Tech graduates anticipate new challenges in workforce

Aug 19, 2010 | General News

 Two hundred seventy-five students received diplomas today at Louisiana Tech’s summer commencement ceremonies, some of them already gainfully employed and other searching for the perfect opportunity.
Mark Carter, of Haughton, received his bachelor’s in political science and has already found his niche with the Air Force, as he was in the Air Force ROTC while at Tech.
“I leave Oct. 12 for active duty,” Carter said. “No one in my family was military, but I’ve wanted to join the ROTC since I was a kid. I’ve gained a lot of experience with the ROTC.”
Heather Jordan, of Jonesboro, received her associate’s degree in health information management, a field she chose after deciding that physical therapy wasn’t the right option for her.
“I really got into health information management,” Jordan said. “I’m hoping to get into medical coding. It’s really interesting, and I like the medical field.”
Kacey Broadway, of Shreveport, gained a bachelor’s degree in marketing, which she plans to use as she works for her hometown’s baseball team, the Captains. However, while she anticipates the future, she said she will miss her alma mater.
“Tech’s far enough away from home but was close enough,” Broadway said. “I loved it. I’m excited about graduating, but I’m sure when I get out, I’ll be sad.”
Dr. Jim Nelson, associate dean for undergraduate studies in the College of Engineering and Science, served as keynote speaker and urged the new graduates to work to solve problems in whatever career field they chose.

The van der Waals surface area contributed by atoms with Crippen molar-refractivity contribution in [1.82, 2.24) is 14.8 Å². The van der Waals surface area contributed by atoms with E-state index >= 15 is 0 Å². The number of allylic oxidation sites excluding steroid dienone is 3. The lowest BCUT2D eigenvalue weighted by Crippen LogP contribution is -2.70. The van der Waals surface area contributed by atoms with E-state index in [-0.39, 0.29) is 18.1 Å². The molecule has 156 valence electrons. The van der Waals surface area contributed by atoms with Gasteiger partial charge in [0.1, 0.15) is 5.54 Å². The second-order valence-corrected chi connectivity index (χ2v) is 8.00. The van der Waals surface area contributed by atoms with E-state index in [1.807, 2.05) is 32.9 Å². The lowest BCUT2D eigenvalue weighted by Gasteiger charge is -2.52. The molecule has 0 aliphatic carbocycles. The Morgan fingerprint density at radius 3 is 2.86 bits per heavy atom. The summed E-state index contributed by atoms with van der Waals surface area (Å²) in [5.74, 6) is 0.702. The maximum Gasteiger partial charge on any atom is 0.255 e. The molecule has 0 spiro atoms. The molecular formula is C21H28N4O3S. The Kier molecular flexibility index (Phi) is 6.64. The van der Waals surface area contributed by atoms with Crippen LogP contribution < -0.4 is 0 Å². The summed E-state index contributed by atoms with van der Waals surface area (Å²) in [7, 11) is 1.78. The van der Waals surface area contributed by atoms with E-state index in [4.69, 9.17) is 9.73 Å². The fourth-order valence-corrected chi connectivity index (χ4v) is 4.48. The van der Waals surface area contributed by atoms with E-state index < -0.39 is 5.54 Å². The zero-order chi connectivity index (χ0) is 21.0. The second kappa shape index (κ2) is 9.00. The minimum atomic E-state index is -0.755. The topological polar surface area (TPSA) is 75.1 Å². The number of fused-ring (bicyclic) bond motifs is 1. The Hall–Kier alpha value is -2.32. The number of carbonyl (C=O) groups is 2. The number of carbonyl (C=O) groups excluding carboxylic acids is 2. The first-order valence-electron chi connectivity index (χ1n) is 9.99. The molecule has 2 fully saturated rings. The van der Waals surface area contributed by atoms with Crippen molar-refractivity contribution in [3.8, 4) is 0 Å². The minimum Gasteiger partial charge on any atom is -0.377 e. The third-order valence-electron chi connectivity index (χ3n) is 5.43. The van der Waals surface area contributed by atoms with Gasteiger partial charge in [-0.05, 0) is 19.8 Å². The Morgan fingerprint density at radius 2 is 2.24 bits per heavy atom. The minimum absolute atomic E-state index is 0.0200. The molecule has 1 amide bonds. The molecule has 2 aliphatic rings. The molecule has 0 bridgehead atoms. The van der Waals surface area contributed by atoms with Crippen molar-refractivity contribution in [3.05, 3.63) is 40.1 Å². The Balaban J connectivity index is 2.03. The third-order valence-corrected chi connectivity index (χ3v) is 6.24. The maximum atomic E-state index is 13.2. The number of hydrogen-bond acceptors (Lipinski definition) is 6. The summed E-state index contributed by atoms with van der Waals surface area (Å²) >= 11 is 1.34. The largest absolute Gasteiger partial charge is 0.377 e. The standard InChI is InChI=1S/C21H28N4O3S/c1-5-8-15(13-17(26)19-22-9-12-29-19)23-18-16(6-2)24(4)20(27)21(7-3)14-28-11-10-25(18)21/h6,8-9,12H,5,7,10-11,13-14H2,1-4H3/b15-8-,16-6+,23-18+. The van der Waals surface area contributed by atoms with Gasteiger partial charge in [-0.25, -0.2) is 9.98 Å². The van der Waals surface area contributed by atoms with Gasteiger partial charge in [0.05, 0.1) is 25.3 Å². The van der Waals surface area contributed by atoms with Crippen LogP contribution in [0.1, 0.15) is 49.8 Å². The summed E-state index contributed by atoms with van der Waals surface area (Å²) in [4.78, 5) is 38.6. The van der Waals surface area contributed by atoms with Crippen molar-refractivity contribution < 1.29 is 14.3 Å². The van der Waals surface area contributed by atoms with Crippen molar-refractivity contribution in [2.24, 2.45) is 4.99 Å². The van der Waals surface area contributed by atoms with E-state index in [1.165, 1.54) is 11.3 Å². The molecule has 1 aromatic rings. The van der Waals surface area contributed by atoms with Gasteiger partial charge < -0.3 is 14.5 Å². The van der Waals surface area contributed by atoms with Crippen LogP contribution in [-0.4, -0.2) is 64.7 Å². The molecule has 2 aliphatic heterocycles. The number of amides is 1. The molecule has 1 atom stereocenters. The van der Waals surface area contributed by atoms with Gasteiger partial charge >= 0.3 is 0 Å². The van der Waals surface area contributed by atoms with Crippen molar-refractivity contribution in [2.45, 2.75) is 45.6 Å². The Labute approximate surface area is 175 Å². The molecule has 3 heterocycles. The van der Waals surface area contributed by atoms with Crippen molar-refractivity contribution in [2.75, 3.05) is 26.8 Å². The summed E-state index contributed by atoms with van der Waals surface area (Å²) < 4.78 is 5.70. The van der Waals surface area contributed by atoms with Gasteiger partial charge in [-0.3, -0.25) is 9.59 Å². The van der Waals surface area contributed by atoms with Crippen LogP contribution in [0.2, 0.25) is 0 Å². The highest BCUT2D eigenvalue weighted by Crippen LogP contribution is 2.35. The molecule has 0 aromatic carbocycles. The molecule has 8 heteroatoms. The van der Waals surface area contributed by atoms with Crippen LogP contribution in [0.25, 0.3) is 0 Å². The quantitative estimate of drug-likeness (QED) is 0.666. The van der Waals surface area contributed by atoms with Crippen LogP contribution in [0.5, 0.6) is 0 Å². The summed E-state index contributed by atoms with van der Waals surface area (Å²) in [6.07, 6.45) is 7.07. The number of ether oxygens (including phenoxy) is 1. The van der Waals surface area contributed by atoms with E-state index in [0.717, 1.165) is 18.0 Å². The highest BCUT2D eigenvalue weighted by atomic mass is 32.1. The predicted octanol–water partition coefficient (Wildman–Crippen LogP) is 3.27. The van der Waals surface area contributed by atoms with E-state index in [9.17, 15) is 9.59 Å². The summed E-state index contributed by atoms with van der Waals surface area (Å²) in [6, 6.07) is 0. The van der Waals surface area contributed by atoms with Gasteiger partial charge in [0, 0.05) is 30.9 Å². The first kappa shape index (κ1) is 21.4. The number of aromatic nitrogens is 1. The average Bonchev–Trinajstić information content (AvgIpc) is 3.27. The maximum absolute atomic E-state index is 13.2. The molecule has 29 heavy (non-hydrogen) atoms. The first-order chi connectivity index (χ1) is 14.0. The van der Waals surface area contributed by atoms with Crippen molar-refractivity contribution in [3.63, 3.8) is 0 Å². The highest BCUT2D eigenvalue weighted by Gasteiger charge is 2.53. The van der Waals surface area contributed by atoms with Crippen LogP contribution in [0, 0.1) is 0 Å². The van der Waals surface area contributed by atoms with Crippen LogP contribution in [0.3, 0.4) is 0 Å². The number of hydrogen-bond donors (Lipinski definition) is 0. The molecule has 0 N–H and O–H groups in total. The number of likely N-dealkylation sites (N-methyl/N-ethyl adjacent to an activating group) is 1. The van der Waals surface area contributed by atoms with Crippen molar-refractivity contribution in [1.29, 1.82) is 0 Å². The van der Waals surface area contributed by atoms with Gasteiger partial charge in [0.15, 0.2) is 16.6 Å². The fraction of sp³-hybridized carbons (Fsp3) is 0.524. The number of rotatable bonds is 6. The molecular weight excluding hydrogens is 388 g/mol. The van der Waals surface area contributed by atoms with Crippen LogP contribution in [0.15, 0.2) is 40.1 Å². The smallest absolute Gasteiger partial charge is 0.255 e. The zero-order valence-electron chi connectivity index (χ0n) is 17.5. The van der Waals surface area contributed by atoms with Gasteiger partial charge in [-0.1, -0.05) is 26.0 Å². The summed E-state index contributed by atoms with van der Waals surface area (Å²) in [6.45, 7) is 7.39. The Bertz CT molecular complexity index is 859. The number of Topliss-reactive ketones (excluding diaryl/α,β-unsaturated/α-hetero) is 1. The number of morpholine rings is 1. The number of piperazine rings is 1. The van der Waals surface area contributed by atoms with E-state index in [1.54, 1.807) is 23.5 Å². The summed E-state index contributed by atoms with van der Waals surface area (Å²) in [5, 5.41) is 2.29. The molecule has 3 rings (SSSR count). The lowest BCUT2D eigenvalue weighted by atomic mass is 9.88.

“What’s the next step?  Well, to me, the next step is your job,” Nelson said. “You can’t solve all the world’s problems next year, but you can be successful at your job this next year, whatever that job is.  And that’s the first step toward making a better life for yourself and your family and building a better world.”
Three ways to accomplish this, he added, were to be creative, communicate effectively and respect others.
“Your first day on the job, pay attention to everyone with whom you will be working, not just your immediate supervisor,” Nelson said. “Say ‘thank you’ to the janitor who empties your trash can. Take a box of donuts to the machinist who told you that the part you just designed on your computer won’t work. In general, show everyone the respect that you expect them to show you.”
Nelson’s second suggestion involved the process of grammatically-correct writing in any form, including e-mail, which, he said, would assist new employees in any field.
“You will, in a very professional and unpretentious way, set yourself apart from all the other new hires,” Nelson said. “If you are writing to individuals whom you have not met, they will probably think you are several years older and more experienced than you really are.”
Lastly, Nelson urged the graduates to be creative in their occupations.
“Grand challenges require creative solutions,” Nelson said. “This spark of creativity that’s inside each of us is an essential part of what makes life better for you and your family. We all need to continually cultivate it.”
Nelson said two of the reasons students attend college is to make a better life for themselves and their families, and the other to make a better world.
 “One of the things I hope you all have learned here at Tech is the value of multidisciplinary collaboration,” he said. “It is a hallmark of this university. You can’t know all the answers yourself, but working together across disciplines, you can generate creative solutions that would otherwise be well beyond your grasp.”